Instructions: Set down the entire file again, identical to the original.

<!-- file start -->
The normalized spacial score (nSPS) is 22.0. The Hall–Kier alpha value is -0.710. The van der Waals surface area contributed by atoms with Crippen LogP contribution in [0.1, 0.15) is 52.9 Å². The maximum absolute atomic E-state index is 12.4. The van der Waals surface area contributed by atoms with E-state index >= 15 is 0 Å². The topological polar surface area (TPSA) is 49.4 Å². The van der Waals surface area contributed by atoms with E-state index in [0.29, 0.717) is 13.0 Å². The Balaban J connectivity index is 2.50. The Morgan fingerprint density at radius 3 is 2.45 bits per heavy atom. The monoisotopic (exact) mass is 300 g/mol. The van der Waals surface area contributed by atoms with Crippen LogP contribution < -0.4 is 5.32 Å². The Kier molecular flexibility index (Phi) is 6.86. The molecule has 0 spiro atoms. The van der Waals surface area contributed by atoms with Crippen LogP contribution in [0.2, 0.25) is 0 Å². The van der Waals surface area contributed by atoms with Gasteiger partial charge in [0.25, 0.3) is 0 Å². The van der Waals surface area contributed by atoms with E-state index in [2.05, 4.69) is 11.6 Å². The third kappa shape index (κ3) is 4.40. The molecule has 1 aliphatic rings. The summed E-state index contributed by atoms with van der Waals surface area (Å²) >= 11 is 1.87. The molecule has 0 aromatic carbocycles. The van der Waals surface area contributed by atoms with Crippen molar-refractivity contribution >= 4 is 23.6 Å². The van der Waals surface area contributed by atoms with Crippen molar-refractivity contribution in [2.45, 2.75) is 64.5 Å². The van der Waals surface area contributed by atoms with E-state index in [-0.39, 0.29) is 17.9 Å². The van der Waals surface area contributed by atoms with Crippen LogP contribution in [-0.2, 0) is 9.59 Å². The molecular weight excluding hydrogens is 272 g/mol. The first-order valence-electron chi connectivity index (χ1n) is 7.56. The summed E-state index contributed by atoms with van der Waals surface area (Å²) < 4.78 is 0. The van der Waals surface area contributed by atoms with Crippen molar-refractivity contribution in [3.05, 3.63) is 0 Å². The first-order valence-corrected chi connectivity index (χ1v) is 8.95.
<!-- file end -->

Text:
The normalized spacial score (nSPS) is 22.0. The Hall–Kier alpha value is -0.710. The van der Waals surface area contributed by atoms with Crippen LogP contribution in [0.1, 0.15) is 52.9 Å². The maximum absolute atomic E-state index is 12.4. The van der Waals surface area contributed by atoms with E-state index >= 15 is 0 Å². The topological polar surface area (TPSA) is 49.4 Å². The van der Waals surface area contributed by atoms with E-state index in [0.29, 0.717) is 13.0 Å². The Balaban J connectivity index is 2.50. The Morgan fingerprint density at radius 3 is 2.45 bits per heavy atom. The monoisotopic (exact) mass is 300 g/mol. The van der Waals surface area contributed by atoms with Crippen LogP contribution < -0.4 is 5.32 Å². The Kier molecular flexibility index (Phi) is 6.86. The molecule has 0 spiro atoms. The van der Waals surface area contributed by atoms with Crippen LogP contribution in [0.2, 0.25) is 0 Å². The van der Waals surface area contributed by atoms with Gasteiger partial charge in [0.25, 0.3) is 0 Å². The van der Waals surface area contributed by atoms with E-state index in [2.05, 4.69) is 11.6 Å². The third kappa shape index (κ3) is 4.40. The molecule has 1 aliphatic rings. The summed E-state index contributed by atoms with van der Waals surface area (Å²) >= 11 is 1.87. The molecule has 0 aromatic carbocycles. The van der Waals surface area contributed by atoms with Crippen molar-refractivity contribution >= 4 is 23.6 Å². The van der Waals surface area contributed by atoms with Crippen molar-refractivity contribution in [2.45, 2.75) is 64.5 Å². The van der Waals surface area contributed by atoms with E-state index in [-0.39, 0.29) is 17.9 Å². The van der Waals surface area contributed by atoms with Crippen LogP contribution in [-0.2, 0) is 9.59 Å². The molecular weight excluding hydrogens is 272 g/mol. The first-order valence-electron chi connectivity index (χ1n) is 7.56. The summed E-state index contributed by atoms with van der Waals surface area (Å²) < 4.78 is 0. The van der Waals surface area contributed by atoms with Crippen molar-refractivity contribution in [3.05, 3.63) is 0 Å². The first-order valence-corrected chi connectivity index (χ1v) is 8.95.